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Human and Machine Consciousness – a systematic approach

Chimpanzee brain in a jar. By Gaetan Lee. Tilt corrected by Kaldari. 2007. CC 2.0.

Consciousness is extremely important to us. What would life be worth without the smells, colours and sounds that fill our waking conscious experience? Coma patients who are unlikely to regain consciousness are allowed to die. Fictional unconscious zombies are shot with impunity.

Within the Christian tradition the conscious soul is distinct from the physical body. After death conscious souls continue to have experiences in hell or heaven. This tradition was reworked by Descartes into a distinction between thinking substance (the conscious soul) and extended substance (the physical body). Modern scientists and philosophers face an apparently insurmountable distinction between their everyday colourful conscious experiences and an invisible physical world of superstrings and wave-particles.

Over the last thirty years there has been a lot of research on the neural correlates of consciousness. Scientists have measured conscious and unconscious brain activity and attempted to identify neuron activity patterns that only occur when a person is conscious (the neural correlates of consciousness). This work has helped us to diagnose coma patients and speculative theories have been put forward about the relationship between consciousness and the physical world. When we develop better brain-scanning technologies, we might discover more fine-grained relationships between neuron activity and human consciousness. The limitation of this work is that it is difficult to generalize it to animals with different brain architectures (for example, octopi and insects), and it tells us nothing about the consciousness of artificial systems.

My own work in this area started when I joined Owen Holland’s and Tom Troscianko’s CRONOS project to build a conscious robot. During this project I built a brain-inspired neural network that implemented some proposed correlates of consciousness and analyzed this network to make predictions about its consciousness. This research raised many difficult questions about the relationship between human and machine consciousness: Can a computer program be conscious? Are biological neurons necessary for consciousness? Could we create a conscious machine using artificial neurons?

Scientific work on the neural correlates of consciousness cannot answer these questions because it is only studies the relationship between mammalian neurons and consciousness. It does not ask systematic questions about what it is about biological neurons that is linked to consciousness. Scientific work on consciousness also ignores the many challenging philosophical questions about consciousness. For example, it does not address the hard problem of consciousness or the causal relationship between consciousness and the physical world. If science cannot answer or neutralize these questions, then it is difficult to see how it can ever fully understand the relationship between consciousness and the physical world.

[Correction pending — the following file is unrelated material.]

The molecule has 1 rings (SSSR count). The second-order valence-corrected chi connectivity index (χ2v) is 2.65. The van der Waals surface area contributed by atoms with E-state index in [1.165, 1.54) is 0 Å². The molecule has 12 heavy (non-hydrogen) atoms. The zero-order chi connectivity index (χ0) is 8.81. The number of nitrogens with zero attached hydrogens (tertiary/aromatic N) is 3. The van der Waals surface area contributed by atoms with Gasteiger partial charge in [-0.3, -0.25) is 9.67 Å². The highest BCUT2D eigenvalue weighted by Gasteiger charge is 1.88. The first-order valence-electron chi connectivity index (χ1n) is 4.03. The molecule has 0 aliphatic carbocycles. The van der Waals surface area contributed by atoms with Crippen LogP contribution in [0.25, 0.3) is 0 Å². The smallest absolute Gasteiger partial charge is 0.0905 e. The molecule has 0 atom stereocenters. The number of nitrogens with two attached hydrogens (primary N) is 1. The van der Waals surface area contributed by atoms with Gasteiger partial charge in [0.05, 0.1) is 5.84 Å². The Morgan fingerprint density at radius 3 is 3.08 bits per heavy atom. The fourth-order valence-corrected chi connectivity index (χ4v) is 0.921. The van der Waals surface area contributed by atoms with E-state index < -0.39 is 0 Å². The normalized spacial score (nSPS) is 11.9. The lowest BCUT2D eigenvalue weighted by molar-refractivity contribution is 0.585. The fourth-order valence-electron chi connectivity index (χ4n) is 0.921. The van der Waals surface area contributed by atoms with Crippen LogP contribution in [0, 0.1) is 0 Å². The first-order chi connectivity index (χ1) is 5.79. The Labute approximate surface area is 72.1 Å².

I wrote Human and Machine Consciousness to address these problems. The first part of the book explains how our modern interpretation of consciousness arose in response to the rise of science. It then tackles the philosophical problems with consciousness. Many philosophers have been puzzled by the so-called hard problem of consciousness, in which a person tries and fails to imagine how activity in a ‘grey’ brain is related to colourful conscious experience. Human and Machine Consciousness unpicks this apparently profound puzzle and shows how it arises from an inappropriate use of thought experiments and imagination. Some of the other philosophical problems with consciousness cannot be solved. However, they can be neutralized with the framework of assumptions that is set out in this book. Scientists can avoid the philosophical problems if they use my assumptions to measure consciousness. The results of the science of consciousness can then considered to be true, given these assumptions.

The central part of Human and Machine Consciousness explains how we can discover mathematical relationships between consciousness and the physical world. This will enable us to develop a general science of consciousness that is not limited to biological neurons. We could use mathematical theories of consciousness to make accurate predictions about the consciousness of animals and machines. Artificial intelligence is likely to play a key role in the discovery of mathematical theories of consciousness.

The last part of the book describes some applications of my approach to consciousness. I explain how mathematical theories could help us to modify and enhance our consciousness. We could make accurate predictions about the consciousness of brain-damaged patients, infants and bats. Mathematical theories of consciousness would enable us to build conscious machines and to make believable predictions about the consciousness of artificial intelligences.

Human and Machine Consciousness does not provide definitive answers to all of our questions about consciousness. It does explain how we can avoid the philosophical puzzles and study consciousness in a way that will eventually lead to a complete scientific understanding of human, animal and machine consciousness.

You can read and download Human and Machine Consciousness for free here.

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